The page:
Amazon drones could become a reality in 2019

By Chris Dawson March 7, 2018 - 11:14 am

A local Reading company, Altitude Angel, could be the key to companies like Amazon to start widespread drone deliveries as early as 2019.

NATS, the UK’s air traffic services provider, and fast-growing UK-based drone traffic management solutions company Altitude Angel, have entered a strategic partnership that lays the foundation for a future whereby drones and manned aircraft could safely co-exist in the UK’s busy skies.

The two organisations have entered a long-term partnership to develop unmanned traffic management solutions that can be integrated and interact with conventional air traffic control. This shows a shift in industry understanding of the need for more collaboration between manned and unmanned air traffic management experts in order to increase situational awareness amongst all airspace users and their downstream service providers.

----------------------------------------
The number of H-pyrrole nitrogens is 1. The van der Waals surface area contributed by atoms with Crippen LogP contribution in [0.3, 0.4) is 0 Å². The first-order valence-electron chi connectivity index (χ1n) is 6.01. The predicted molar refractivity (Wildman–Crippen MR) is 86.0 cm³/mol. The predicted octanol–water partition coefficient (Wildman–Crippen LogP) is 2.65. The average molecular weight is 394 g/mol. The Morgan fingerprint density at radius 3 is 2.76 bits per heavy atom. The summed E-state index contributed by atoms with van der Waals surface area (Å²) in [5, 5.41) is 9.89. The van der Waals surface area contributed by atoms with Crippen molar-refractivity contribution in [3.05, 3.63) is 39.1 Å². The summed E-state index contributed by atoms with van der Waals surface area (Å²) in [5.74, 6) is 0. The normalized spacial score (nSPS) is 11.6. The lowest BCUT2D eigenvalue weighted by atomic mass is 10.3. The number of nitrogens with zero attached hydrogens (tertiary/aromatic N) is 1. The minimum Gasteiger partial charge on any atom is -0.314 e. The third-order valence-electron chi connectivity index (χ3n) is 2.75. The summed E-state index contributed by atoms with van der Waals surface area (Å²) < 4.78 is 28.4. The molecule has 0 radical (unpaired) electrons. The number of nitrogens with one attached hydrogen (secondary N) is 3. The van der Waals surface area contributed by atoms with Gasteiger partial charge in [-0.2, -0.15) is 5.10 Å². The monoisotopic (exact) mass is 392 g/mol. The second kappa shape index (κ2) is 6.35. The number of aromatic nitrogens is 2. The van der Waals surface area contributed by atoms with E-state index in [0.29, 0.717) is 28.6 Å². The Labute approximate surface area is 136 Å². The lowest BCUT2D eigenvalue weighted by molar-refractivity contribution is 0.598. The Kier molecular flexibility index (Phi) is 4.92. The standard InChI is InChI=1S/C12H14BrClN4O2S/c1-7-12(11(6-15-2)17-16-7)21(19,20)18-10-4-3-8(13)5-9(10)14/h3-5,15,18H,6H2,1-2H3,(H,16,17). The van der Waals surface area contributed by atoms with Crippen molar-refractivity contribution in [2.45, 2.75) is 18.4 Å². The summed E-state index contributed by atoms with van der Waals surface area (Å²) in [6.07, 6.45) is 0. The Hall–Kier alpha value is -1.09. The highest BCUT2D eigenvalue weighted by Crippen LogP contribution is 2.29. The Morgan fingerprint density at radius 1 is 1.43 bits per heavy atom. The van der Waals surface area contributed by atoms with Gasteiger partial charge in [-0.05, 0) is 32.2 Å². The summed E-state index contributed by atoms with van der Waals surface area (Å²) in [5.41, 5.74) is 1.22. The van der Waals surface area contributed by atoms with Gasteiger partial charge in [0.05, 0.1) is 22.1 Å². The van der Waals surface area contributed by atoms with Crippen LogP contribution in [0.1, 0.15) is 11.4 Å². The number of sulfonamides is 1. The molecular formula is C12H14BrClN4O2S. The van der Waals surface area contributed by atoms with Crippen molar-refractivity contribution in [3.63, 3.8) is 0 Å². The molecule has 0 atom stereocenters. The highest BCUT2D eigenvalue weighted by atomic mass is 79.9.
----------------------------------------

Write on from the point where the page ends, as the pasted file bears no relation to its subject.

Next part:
The partnership between NATS and Altitude Angel will drive the integration of drone flight and operational data with information and systems involved in managing manned aviation. Merging the two information streams will increase situational awareness amongst all legitimate airspace users and provide the digital foundations necessary to allow air traffic controllers to engage with drone operators.

What this means for the likes of Amazon is that they’ll have to integrate Altitude Angel’s tracking technology into their drones. Whilst using a third party tracking solution might not be Amazon’s preferred route it’s not unreasonable for them to integrate with NATS chosen technology.

  • Elisha
    9 months ago